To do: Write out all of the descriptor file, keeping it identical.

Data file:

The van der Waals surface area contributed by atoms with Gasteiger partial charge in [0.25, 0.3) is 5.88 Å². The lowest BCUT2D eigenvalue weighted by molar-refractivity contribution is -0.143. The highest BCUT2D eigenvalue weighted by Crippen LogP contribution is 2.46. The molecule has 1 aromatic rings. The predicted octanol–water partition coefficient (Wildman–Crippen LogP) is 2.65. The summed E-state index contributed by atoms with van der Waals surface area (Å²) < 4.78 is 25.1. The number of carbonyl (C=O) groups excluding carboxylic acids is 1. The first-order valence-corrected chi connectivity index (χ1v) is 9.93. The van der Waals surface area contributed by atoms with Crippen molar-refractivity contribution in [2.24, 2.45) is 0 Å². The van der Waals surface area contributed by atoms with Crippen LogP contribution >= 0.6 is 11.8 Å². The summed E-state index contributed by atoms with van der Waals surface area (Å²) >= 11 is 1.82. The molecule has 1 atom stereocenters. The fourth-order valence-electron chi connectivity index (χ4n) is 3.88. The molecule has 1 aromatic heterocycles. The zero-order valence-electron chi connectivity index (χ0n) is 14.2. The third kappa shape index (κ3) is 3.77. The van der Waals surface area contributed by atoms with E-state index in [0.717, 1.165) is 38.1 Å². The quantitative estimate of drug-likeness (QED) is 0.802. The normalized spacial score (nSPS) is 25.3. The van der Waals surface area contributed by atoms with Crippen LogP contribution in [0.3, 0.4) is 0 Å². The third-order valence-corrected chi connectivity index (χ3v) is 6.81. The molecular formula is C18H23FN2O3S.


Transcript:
The van der Waals surface area contributed by atoms with Gasteiger partial charge in [0.25, 0.3) is 5.88 Å². The lowest BCUT2D eigenvalue weighted by molar-refractivity contribution is -0.143. The highest BCUT2D eigenvalue weighted by Crippen LogP contribution is 2.46. The molecule has 1 aromatic rings. The predicted octanol–water partition coefficient (Wildman–Crippen LogP) is 2.65. The summed E-state index contributed by atoms with van der Waals surface area (Å²) < 4.78 is 25.1. The number of carbonyl (C=O) groups excluding carboxylic acids is 1. The first-order valence-corrected chi connectivity index (χ1v) is 9.93. The van der Waals surface area contributed by atoms with Crippen molar-refractivity contribution in [2.24, 2.45) is 0 Å². The van der Waals surface area contributed by atoms with Crippen LogP contribution >= 0.6 is 11.8 Å². The summed E-state index contributed by atoms with van der Waals surface area (Å²) >= 11 is 1.82. The molecule has 1 atom stereocenters. The fourth-order valence-electron chi connectivity index (χ4n) is 3.88. The molecule has 1 aromatic heterocycles. The zero-order valence-electron chi connectivity index (χ0n) is 14.2. The third kappa shape index (κ3) is 3.77. The van der Waals surface area contributed by atoms with E-state index in [0.717, 1.165) is 38.1 Å². The quantitative estimate of drug-likeness (QED) is 0.802. The normalized spacial score (nSPS) is 25.3. The van der Waals surface area contributed by atoms with Crippen LogP contribution in [0.3, 0.4) is 0 Å². The third-order valence-corrected chi connectivity index (χ3v) is 6.81. The molecular formula is C18H23FN2O3S.